Chuck Palahniuk’s debut novel, “Fight Club,” is one of the greatest, provocative, and enlightening books written for our generation. It’s a must-read, with a brilliant story, a writing style wonderfully crafted to depict the real world for as disgusting as it is, and a mischievous character who goes by the name of Tyler Durden, who’s out to change the grotesque problems of modern-day society, for good.
And great brain food. There are some issues and statements given in this book that really make you think especially about how we’re defining “progress” for humanity. How do we define success and progress, but by how big of a house we have, or how much we have in the bank, or how pretty our wives look? In this book, the anti-society society “Fight Club” determines success by how little you have.
“Only until we lose everything, are we free to do anything.”
Tyler Durden, Fight Club–the movie
Modern-day consumer-driven cultures have begun to press down on people to the breaking point, and now Tyler Durden has started his own therapy group that is growing rapidly in number by each session. It’s a therapy group, unlike most of the others, and instead of giving you guided spiritual meditation and opening your chakras, it promotes violence, pain, and self-destruction. It’s a group where aggressive males are sporting organized fight sessions to empower themselves by hitting rock bottom. Its called “Fight Club,” and it’s rapidly spreading in bars all over the United States.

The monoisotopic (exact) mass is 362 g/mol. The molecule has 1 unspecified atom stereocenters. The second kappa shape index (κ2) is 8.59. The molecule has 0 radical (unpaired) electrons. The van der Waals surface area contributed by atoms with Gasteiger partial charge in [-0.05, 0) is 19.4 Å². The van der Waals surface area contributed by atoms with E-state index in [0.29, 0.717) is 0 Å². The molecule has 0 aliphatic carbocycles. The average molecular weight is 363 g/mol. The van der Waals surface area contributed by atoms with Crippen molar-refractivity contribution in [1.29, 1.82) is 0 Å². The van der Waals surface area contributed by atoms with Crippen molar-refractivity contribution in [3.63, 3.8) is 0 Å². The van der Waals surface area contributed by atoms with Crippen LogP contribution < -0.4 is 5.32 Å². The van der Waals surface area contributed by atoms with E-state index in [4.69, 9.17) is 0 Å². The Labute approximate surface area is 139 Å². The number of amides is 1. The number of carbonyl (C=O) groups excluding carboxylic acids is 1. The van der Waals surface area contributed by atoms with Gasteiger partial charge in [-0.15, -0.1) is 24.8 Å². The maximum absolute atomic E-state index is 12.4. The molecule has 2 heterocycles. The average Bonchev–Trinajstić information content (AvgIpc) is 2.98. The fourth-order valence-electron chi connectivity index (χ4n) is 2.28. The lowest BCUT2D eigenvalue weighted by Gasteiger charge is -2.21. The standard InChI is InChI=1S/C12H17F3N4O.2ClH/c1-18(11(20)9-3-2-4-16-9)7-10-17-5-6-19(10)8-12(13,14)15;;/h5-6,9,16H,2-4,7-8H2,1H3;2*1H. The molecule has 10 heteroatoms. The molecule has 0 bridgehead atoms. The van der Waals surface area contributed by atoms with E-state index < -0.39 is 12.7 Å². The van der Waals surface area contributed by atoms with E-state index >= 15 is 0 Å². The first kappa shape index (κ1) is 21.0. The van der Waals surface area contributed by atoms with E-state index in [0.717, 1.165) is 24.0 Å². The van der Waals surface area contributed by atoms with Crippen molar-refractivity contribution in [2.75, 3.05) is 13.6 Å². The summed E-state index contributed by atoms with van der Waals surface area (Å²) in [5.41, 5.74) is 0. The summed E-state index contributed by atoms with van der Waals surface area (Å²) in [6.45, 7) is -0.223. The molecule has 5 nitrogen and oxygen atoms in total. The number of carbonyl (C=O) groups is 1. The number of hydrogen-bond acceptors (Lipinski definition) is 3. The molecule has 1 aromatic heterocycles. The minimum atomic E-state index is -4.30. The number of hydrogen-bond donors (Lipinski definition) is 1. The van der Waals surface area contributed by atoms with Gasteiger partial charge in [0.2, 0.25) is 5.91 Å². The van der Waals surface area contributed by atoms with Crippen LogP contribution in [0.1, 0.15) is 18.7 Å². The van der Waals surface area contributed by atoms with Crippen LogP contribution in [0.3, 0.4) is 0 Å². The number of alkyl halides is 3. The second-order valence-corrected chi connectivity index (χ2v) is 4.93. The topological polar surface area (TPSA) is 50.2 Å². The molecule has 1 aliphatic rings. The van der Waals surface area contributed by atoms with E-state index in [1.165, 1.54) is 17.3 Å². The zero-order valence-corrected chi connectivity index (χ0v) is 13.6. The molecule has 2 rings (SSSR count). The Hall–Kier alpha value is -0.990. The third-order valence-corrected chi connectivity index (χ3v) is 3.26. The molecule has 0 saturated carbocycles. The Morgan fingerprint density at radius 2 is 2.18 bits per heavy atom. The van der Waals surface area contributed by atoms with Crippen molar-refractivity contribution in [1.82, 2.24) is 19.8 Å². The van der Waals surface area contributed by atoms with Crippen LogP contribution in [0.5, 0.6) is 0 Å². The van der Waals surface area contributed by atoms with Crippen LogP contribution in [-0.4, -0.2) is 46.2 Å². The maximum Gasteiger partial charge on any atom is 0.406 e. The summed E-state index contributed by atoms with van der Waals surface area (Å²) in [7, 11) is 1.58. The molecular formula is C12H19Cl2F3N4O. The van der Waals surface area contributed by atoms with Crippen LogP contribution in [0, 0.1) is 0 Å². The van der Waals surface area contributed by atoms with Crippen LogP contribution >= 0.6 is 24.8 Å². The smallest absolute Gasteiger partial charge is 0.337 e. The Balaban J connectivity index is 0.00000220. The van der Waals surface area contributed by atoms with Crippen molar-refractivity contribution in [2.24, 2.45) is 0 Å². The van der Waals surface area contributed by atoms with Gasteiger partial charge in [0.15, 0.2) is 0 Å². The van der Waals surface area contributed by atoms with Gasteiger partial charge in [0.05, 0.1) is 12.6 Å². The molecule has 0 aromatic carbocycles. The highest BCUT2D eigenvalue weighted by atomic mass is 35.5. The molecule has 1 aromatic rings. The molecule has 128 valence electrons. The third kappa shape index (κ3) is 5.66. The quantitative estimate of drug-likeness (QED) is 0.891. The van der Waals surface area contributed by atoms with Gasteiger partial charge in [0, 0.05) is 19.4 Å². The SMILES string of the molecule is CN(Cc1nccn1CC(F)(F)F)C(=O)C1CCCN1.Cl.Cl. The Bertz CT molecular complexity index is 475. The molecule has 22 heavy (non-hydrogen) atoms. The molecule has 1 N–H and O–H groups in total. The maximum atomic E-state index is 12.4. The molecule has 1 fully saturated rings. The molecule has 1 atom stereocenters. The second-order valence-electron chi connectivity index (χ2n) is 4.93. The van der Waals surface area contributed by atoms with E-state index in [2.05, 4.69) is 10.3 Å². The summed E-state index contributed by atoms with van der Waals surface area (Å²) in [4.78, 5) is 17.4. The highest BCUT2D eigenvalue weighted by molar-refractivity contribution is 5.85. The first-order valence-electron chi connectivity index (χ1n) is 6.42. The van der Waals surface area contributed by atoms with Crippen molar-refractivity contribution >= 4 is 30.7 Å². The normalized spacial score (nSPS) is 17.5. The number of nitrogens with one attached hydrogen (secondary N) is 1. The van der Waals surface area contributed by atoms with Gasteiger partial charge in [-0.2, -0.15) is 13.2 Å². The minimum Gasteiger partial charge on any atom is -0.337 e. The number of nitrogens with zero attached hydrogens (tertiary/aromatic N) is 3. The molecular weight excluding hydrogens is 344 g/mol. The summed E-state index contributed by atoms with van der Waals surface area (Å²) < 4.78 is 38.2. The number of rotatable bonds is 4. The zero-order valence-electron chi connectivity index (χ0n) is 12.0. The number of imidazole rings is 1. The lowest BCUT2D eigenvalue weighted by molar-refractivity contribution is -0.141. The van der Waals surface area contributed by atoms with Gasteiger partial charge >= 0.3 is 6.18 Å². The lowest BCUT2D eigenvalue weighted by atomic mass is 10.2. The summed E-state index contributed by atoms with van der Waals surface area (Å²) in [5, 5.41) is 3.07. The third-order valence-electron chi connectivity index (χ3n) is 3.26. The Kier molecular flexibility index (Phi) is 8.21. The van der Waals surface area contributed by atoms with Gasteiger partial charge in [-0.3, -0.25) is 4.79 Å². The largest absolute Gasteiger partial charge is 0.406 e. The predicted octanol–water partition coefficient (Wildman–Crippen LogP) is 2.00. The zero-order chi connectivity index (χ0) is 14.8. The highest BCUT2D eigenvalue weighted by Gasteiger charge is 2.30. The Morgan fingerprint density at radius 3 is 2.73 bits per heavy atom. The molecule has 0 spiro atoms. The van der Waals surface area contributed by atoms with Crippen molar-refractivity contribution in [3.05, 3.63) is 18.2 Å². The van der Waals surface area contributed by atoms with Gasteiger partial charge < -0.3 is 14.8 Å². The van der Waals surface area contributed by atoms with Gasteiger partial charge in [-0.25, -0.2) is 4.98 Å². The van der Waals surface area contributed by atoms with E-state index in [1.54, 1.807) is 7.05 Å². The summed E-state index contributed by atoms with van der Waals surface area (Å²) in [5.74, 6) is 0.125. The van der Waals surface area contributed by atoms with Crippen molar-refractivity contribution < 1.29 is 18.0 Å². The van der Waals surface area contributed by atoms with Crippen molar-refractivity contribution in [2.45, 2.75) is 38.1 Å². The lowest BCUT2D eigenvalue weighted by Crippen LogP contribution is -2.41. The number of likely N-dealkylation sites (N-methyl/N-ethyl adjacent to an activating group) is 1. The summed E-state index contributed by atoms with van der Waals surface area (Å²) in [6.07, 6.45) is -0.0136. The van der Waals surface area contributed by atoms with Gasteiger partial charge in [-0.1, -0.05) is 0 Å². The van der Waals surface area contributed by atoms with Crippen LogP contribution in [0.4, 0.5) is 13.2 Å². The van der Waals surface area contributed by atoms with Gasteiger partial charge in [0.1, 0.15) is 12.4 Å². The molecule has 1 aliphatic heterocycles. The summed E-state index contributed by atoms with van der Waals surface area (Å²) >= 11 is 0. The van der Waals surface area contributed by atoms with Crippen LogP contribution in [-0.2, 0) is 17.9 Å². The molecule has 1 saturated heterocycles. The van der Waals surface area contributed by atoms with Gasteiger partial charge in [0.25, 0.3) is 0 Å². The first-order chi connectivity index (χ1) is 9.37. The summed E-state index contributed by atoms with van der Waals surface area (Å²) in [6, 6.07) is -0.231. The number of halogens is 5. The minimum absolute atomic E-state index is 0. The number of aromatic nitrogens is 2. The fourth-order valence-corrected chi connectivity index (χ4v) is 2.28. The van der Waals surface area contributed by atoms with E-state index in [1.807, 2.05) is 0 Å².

But I’ve probably said too much already. “First rule of fight club is you cannot talk about fight club, and the second rule of fight club is you cannot talk about fight club.”
It’s one of the fastest books I’ve ever read, and it left me completely hooked, all the way until the end. The only thing I didn’t like was all the room for expansion. Palahniuk really could have exploded on some of his ideas and perspectives a whole lot more, but it was still a great book and very reader worthy.
Another disappointment was the cost for this book. After 20th Century Fox made the snazzy cover art for the book, they also jacked up the price to 13 bucks a copy, which is very ironic, especially when Fight Club’s motto was to screw perfection and neatness. But that’s show-bizz.
My recommendation: Watch the movie first, get blown away, then read the book and get more in-depth with the story. “Fight Club” is an inspiring and completely awesome story. Watch the movie. Read the book. Both are great, and after you’ve been as enlightened as much as possible, start your own Fight Club.